Several Internal Medicine Residency Graduates Remain To Serve Rural Patients

Jul 5, 2017

Dr. Sierra Gross, in white coat, consults with an ICU nurse on a patient.
Credit Jackie Yamanaka

One of the first graduates of the internal medicine residency program at Billings Clinic will join a practice in Sheridan, Wyoming this fall.

The residency program was created to increase the number of primary care physicians to serve patients who live in rural areas.  The program was designed to train internists to care for complex medically ill patients in a rural environment, this includes working in a rural community. Each resident spends one month working at Central Montana Medical Center in Lewistown, Mont., and one month at Sheridan Memorial Hospital in Sheridan, Wyo.

At first, Dr. Gross didn’t think she would be one of those physicians who would chose to practice in a rural area, but she says was eager to find out where a rural medical practice could lead.

Dr. Gross:  It wasn’t until I experienced my first rural rotation in Sheridan where I knew yet this was where I need to be.  

Q - You did a rural rotation in both Lewistown, Montana and Sheridan, Wyoming. When you got there did you feel that you had that support network, that peer-to-peer that team approach that is now so common in medicine?

Dr. Gross:  I did. They were very welcoming and knew a lot about me before I got there. They were prepped so it made an easy transition to build those relationships, to have that interdisciplinary team work together so I didn’t ever feel like there was a delay. But there is a lack of resource in the sense of not enough subspecialties that you would find in one place like such as in Billings Clinic, however those sites have built really good relationships with the Billings Clinic team so it was easy to get a hold of them, it was easy to communicate and if I needed help from a subspecialist I felt confident enough that I could get that help from back in Billings.

Q - Because you are from a rural community, Fallon, Nevada, was there any disappointment you didn’t come home and practice medicine?

Dr. Gross: I wouldn’t say disappointment but ye  my parents would have loved that I come back home though they’re very excited and know that I am pretty passionate about this region and the community and even from just talking to them after my exposure down in Sheridan and they knew how much I loved the community and the hospital and my future colleagues that they knew it was the right fit for me.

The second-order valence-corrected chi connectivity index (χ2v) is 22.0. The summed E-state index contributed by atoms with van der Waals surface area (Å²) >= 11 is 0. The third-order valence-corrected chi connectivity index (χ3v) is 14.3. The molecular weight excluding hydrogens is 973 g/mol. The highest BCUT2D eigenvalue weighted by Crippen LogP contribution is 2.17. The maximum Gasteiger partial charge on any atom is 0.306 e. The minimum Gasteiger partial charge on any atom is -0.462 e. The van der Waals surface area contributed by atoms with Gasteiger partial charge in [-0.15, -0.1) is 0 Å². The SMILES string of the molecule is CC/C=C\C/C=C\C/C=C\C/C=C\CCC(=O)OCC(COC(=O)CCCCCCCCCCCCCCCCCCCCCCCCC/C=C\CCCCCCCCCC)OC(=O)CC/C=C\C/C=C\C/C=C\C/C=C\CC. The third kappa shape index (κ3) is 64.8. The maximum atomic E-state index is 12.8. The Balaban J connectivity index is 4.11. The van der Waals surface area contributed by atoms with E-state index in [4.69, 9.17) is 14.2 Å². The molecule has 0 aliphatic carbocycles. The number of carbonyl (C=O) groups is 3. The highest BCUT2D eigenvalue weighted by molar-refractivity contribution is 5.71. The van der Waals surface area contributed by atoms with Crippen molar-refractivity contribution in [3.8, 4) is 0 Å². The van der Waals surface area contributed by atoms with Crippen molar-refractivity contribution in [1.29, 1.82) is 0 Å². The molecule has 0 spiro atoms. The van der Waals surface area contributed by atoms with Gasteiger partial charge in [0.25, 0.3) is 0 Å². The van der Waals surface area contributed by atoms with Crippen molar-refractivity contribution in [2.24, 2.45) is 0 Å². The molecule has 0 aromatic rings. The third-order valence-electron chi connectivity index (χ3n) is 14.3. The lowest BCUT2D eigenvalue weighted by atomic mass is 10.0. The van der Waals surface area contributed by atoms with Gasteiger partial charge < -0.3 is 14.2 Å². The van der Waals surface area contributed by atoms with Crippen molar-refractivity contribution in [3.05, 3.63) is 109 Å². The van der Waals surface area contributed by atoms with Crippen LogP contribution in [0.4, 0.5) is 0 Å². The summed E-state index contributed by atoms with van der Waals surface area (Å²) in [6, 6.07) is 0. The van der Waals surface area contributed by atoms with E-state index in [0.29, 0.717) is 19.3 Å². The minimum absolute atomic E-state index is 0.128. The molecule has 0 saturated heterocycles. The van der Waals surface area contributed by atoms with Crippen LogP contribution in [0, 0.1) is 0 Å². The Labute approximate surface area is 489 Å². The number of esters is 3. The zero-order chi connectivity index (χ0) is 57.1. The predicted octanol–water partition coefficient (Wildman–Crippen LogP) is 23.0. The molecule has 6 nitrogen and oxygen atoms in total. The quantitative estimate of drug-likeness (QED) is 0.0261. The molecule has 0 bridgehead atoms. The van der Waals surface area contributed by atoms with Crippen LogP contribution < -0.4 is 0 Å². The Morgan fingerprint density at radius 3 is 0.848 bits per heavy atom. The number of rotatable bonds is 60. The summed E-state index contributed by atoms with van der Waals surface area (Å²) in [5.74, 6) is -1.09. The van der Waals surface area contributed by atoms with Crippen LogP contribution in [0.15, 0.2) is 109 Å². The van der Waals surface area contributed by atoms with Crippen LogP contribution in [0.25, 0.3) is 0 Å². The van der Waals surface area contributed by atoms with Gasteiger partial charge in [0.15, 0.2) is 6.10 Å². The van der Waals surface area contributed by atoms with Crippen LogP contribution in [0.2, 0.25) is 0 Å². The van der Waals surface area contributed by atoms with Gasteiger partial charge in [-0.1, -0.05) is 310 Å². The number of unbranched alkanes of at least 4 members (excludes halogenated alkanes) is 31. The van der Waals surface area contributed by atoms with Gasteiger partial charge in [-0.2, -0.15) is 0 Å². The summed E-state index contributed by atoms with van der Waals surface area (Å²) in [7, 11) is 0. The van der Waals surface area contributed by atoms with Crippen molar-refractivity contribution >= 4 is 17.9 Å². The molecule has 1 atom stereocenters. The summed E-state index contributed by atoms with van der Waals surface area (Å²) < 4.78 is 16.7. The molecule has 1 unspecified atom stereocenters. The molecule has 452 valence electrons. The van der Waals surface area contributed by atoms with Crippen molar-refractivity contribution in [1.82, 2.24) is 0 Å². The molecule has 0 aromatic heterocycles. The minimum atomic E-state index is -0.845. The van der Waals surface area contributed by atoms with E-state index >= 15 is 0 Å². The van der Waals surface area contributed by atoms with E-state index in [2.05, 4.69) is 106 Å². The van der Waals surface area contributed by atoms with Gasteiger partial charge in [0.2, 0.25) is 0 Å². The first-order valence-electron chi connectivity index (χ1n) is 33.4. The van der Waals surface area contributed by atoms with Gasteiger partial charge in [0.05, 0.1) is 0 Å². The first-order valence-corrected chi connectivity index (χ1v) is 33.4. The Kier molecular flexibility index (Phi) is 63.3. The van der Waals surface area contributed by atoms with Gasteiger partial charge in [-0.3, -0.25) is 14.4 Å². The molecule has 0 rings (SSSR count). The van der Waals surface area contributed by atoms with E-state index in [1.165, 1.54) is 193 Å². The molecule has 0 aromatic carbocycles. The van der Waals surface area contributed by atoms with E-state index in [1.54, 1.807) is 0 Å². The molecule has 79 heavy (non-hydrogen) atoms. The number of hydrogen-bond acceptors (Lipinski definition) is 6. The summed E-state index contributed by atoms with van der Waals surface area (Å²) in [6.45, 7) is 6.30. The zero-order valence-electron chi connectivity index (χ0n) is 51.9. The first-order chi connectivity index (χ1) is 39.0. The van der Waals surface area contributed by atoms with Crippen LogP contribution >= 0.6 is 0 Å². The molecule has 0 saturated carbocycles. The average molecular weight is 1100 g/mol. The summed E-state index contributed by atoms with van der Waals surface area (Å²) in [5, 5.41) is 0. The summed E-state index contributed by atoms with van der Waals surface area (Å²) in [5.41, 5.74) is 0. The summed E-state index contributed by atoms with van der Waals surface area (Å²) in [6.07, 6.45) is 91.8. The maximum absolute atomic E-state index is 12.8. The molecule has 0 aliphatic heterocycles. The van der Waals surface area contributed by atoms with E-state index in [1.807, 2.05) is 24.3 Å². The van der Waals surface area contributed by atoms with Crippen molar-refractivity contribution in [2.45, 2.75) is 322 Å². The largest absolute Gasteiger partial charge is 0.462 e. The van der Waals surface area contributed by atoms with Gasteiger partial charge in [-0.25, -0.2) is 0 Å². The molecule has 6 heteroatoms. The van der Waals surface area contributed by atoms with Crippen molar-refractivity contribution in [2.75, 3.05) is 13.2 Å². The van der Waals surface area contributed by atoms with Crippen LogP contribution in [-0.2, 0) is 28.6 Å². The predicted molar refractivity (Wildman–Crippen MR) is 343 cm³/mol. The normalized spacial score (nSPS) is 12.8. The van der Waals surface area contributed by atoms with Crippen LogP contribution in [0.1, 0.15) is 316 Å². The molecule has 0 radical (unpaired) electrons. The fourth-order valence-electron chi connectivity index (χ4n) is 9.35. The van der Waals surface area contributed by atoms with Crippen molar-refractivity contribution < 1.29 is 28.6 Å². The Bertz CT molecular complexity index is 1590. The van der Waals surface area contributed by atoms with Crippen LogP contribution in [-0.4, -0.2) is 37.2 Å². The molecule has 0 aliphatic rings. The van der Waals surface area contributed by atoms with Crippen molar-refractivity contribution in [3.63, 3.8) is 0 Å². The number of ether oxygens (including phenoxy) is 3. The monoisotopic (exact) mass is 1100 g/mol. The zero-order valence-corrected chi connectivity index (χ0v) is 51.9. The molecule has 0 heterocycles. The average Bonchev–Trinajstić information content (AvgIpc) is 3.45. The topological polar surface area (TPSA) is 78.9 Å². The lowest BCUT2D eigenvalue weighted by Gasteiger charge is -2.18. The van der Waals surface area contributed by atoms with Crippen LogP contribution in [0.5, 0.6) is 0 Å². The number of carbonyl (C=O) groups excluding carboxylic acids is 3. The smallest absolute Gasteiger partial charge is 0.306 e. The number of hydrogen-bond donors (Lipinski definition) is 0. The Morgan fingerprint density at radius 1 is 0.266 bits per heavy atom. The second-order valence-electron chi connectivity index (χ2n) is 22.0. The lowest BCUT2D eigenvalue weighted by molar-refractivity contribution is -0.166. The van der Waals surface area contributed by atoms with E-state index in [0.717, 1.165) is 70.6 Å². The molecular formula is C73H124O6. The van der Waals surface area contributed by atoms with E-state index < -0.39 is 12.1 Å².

I think that they’re just as excited and they’re eager to come visit Sheridan and see it all has to offer.

Dr. Gross was among 10 physicians who  graduated June 23, 2017 from the first three-year internal medicine residency program at Billings Clinic. Of those, six will practice in a rural area:

  • Noelle Thomas, MD, who will practice at Billings Clinic in Billings, Mont.
  • Kale Knudson, MD, who will practice at Billings Clinic in Billings, Mont.
  • Sierra Gross, MD, who will practice at Big Horn Mountain Medicine in Sheridan, Wyo.
  • Sindy Byington, MD, who will practice at St. Luke’s Magic Valley in Twin Falls, Idaho.
  • Giorgios Hadjivassiliou, MB BS, who will practice at University of Alabama in Birminham, Ala.
  • Brenda Nyamogo, MD, who will practice at McClaren Medical Group in Mt. Pleasant, Mich.
  • Reno Terribilini, MD, who will practice at UCLA – Entertainment Industry Medical Group in Los Angeles, Calif.
  • Malathy Tharumarajah, MC, who will practice at McClaren Medical Group in Mt. Pleasant, Mich.
  • Michael Barton, MD, completed the one-year program and will continue training in a subspecialty residency program.
  • Chris Lin, MD, completed the one-year program and will continue training in a subspecialty residency program.

Billings Clinic established Montana's first Internal Medicine Residency program in 2014. The program is supported by funding from the Leona M. and Harry B. Helmsley Charitable Trust.